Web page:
MISS ADDAMS ON PROBLEM OF POVERTY
Famous Chicago Woman Tells of Modern Benevolent Methods.
An audience which completely filled the assembly room at the court house Tuesday evening heard Miss Jane Addams, of Chicago, in an interesting talk upon "The Problem of Poverty," and despite the fact that there were some embarrassing annoyances connected with the meeting, the event was thoroughly successful and interesting. The lecture was given under the auspices of the Woman's Club league and ladies comprised a vast majority of the audience. Miss Addams, who was to have reached the city at 7:30, missed her train at Chicago and was compelled to resort to the limited, which did not arrive until after 9 o'clock. The audience gathered early, but it was nearly 8:30 o'clock before the announcement of Miss Addams' delay was made and Alexander Johnson was persuaded to speak during the interval pending her arrival. Mr. Johnson's task was not an easy one, but without previous preparation he undertook it, and for an hour kept the audience thoroughly interested in an informal talk on charitable work.
Miss Addams, famous throughout the country as the founder of Hull house at Chicago, was greeted with applause as she entered the room at 9:30 o'clock, stepped upon the platform and was at once presented by Mr. Johnson. Miss Addams in a few sentences apologized for her delay and expressed appreciation for the kindly greeting she had received, but launched at once into her address. "The problem of poverty," she said, is almost a new phrase. We have not long regarded it as a thing to be studied, but rather as a condition to be relieved as it came under our notice day by day. The old notion of poverty was that the cases were to be treated one by one; that we were to do the thing which was nearest our hand, giving aid as the cases presented themselves. This plan is moderately effective in village life, where one is likely to be familiar with all the conditions existing there, but in the cities it is different. You may live in a fairly prosperous street; there is perhaps no poverty exactly next door, and you cannot literally 'begin at home.' This is why the modern moral enterprise must be organized to do its most effective work."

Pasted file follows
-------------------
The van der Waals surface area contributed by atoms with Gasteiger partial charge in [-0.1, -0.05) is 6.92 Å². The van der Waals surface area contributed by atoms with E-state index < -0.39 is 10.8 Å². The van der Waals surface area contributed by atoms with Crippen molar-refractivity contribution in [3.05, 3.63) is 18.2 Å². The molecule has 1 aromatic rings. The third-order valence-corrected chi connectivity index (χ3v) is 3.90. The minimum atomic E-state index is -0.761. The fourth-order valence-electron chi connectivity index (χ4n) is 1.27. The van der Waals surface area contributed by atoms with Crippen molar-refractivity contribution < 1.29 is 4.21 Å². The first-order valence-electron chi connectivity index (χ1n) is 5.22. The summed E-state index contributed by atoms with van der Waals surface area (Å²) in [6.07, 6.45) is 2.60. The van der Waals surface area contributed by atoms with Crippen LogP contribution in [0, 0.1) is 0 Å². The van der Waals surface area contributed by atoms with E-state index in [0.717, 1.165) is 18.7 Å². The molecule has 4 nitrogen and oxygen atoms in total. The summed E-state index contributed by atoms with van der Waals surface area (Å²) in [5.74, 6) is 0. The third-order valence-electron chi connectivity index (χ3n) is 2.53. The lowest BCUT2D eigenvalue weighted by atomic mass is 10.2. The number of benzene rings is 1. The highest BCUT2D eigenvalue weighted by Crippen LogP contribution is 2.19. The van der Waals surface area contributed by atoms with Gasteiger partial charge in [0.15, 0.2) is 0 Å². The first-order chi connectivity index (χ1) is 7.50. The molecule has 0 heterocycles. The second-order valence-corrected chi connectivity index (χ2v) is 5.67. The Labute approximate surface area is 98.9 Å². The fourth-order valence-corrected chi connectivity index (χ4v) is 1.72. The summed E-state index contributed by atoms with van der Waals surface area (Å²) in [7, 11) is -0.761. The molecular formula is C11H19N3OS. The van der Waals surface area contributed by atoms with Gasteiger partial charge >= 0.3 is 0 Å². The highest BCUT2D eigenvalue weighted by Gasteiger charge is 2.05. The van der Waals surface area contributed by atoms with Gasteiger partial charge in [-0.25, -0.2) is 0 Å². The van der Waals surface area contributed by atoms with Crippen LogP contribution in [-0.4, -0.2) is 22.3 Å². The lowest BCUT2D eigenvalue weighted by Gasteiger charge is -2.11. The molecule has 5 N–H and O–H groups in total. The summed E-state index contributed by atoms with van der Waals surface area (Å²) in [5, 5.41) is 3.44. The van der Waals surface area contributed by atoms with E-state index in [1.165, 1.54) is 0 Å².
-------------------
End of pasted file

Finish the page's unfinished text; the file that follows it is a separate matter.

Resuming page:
Miss Addams cited three important phases in the treatment of poverty. It was necessary to find out, first, what is poverty; then how it exists, and, finally, why it exists. She expressed the belief that America has been somewhat behind Europe in taking an interest in such matters, but under the movement as it is growing today the finest minds of all the world are interested in the problem of poverty. Among the reasons for the existence of poverty Miss Addams spoke of the lack of industrial equipment. Many foreigners come to America with a skilled knowledge in some art that has been handed down to them from generation to generation, but they find no opportunity for the use of that knowledge and drift into the more menial class of labor. Still others are the victims of child labor -- of a system which placed them at toil in childhood and used up at that time the forces which should have carried them through industrial life. They are poor now because they have no skill and no energy; they were worn out in early life.
Another cause of poverty is the course followed in that critical time between when the child leaves school and when he becomes settled. This must be looked after if the problem of poverty is to be properly taken care of. Still other causes of poverty depend upon health and vigor, unsanitary diseases. To prevent it all needs a very close acquaintance with the poor -- not merely those who come with an appeal for charity, but those also who work but who just escape each year falling into the chasm of abject distress. Some stimulus is needed to lift men above the mere grind of life. The best way of giving a man a good house is to give him a proper idea of sanitation. In his development he will adopt the ideas to his own habitation. When life is a mere struggle to get money there is need of outside influences to change it. There must be an incentive to something better than this. He must be made to appreciate the fact that there is something in life above and beyond the mere grind of toll.
The growing boys often get into serious trouble because there is not an outlet for their natural forces. I think sometimes, continued Miss Addams, that we build our cities as though we never expected boys to be born. They must have opportunities for pleasure and enjoyment. Miss Addams then spoke at some length upon the work of Hull house in Chicago, that social settlement which has done so much to better the condition of the poorer classes of people in the Nineteenth ward of that great city. The speaker answered many questions propounded by ladies and gentlemen in the audience. Under such systems, she said, the problem of poverty was being attacked from various angles -- the cases one by one, then by neighborhoods, and finally by society as a whole. Miss Addams said that while the organizations similar to Hull house would undoubtedly aid in solving the problem of poverty, she could not claim that it would do more than that. It was not a panacea for all ills.